Finally, in order to measure the cost of information frictions, we show reductions in the principal’s consumption. In three different information structure models, all dividends are affected by some functions of time . That is, for each fixed level of assets and promised utility , at each date the difference of principal’s consumption between two different informational assumptions is a constant amount depending on the information structure. Particularly, in the infinite horizon limit, the reductions of principal’s consumption in hidden action and hidden saving cases, which is relative to full information case, are shown in Figure 3. With and , the largest cost of information frictions is approximately equal to a relatively low rate of 2.8% under hidden savings and of 2.4% under hidden actions. Since the agent’s marginal productivity falls and so does the agent’s effort, the cost in our setting is smaller than that in Williams [30]. Of course with lower levels of promised utility or greater output , the proportional reduction of principal’s dividend is much lower.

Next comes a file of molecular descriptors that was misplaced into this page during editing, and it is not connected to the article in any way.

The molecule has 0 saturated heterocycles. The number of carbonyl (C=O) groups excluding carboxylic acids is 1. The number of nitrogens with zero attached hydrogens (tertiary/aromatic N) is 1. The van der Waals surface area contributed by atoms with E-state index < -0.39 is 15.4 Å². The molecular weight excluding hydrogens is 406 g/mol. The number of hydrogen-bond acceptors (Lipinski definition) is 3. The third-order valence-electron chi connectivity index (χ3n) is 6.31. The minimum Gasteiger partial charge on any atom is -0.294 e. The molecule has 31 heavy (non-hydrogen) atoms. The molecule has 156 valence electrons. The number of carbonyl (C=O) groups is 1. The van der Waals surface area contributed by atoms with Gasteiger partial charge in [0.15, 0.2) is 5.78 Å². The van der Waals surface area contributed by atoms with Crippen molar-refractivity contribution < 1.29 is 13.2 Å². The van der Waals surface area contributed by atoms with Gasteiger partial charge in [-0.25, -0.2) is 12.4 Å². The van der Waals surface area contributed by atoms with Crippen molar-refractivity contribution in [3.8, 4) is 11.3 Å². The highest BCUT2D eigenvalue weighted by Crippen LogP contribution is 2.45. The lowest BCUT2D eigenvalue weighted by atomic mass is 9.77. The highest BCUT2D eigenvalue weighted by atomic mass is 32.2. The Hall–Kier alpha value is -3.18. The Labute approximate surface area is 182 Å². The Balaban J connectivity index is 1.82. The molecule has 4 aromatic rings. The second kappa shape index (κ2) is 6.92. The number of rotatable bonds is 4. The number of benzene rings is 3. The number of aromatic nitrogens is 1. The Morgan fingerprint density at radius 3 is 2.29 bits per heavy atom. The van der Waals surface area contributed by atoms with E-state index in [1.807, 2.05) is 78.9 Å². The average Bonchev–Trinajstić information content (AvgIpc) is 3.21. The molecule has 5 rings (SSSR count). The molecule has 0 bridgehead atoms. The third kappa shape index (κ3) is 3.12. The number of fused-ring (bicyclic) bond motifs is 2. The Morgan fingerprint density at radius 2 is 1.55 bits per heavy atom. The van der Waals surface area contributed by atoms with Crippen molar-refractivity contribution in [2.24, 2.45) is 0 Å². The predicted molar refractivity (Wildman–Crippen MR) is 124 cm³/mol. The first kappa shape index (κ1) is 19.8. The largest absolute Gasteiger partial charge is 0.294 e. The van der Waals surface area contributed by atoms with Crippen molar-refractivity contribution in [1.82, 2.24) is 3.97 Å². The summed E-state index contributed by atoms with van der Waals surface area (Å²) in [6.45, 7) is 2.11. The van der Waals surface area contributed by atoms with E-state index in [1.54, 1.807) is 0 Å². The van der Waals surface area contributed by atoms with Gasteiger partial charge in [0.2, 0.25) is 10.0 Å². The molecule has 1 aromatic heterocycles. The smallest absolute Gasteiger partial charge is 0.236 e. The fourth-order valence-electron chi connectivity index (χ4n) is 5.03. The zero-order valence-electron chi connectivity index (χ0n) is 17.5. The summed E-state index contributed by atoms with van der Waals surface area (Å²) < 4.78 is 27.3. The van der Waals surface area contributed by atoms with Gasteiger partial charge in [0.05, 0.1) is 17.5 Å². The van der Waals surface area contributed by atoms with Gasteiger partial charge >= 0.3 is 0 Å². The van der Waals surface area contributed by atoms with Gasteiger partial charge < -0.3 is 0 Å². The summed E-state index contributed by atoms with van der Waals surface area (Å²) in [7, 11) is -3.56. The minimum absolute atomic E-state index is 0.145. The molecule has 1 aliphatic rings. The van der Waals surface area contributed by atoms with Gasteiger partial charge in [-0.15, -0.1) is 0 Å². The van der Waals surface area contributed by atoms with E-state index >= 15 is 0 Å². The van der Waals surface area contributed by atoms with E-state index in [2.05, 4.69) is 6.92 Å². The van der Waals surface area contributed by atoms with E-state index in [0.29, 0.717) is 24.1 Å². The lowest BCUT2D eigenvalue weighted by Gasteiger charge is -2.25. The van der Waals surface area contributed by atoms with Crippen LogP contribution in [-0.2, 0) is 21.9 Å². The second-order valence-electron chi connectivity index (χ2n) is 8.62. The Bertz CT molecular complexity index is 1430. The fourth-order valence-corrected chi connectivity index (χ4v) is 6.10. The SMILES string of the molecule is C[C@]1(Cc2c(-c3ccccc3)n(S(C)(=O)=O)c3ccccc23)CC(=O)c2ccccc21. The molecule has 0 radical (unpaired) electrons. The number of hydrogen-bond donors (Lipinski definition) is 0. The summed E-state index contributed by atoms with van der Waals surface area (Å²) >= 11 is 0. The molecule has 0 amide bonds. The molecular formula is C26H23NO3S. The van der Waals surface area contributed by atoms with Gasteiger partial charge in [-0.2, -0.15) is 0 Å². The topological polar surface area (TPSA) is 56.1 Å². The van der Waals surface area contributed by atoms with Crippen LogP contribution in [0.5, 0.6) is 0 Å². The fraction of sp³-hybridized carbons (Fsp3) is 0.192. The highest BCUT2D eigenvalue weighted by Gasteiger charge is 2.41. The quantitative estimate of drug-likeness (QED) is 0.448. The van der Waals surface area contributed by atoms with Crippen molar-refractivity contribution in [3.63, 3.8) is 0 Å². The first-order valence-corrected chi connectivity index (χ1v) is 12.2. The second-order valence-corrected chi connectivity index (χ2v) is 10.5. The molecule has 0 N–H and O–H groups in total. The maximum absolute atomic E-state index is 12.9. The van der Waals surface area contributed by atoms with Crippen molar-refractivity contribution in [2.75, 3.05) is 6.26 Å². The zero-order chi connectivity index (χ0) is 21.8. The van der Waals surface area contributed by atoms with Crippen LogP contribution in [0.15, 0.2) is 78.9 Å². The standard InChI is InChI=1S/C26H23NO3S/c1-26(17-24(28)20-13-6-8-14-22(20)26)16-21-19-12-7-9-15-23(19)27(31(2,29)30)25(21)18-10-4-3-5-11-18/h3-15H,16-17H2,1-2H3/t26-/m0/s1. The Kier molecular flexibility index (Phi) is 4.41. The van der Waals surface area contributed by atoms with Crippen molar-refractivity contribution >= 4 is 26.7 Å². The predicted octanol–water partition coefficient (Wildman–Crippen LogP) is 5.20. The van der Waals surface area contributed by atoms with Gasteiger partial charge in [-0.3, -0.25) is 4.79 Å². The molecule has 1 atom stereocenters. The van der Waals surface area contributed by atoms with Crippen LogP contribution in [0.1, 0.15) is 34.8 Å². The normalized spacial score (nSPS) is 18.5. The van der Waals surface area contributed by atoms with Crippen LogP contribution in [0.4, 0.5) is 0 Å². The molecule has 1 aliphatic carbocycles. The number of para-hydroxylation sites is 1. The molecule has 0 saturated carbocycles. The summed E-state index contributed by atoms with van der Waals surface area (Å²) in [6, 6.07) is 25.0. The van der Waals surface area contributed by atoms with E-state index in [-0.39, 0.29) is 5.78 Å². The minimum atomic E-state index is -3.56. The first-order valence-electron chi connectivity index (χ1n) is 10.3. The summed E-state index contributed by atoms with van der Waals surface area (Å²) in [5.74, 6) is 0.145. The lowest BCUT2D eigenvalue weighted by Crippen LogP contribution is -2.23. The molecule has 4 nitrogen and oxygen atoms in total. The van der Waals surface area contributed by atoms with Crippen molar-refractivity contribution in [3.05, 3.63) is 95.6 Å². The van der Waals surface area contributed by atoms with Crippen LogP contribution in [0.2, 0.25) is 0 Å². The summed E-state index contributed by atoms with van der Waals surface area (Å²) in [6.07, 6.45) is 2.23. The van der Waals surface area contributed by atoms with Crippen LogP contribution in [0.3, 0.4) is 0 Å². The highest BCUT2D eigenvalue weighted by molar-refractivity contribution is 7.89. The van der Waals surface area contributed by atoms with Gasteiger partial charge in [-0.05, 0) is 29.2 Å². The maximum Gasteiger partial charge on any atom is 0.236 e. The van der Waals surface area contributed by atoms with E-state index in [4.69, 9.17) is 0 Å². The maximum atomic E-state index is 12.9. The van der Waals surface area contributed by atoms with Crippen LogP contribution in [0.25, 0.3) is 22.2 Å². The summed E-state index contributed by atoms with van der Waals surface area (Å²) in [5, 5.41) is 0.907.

#### 7. Conclusion

In this paper, we study how to find the explicit solutions for optimal contracts under full information, hidden actions, and hidden savings in a dynamic principal-agent model. In a continuous time setting, we can expediently apply several powerful results in stochastic control. In addition, under the assumptions of exponential utility and linear production, we solve explicitly optimal contracts and give their expressions.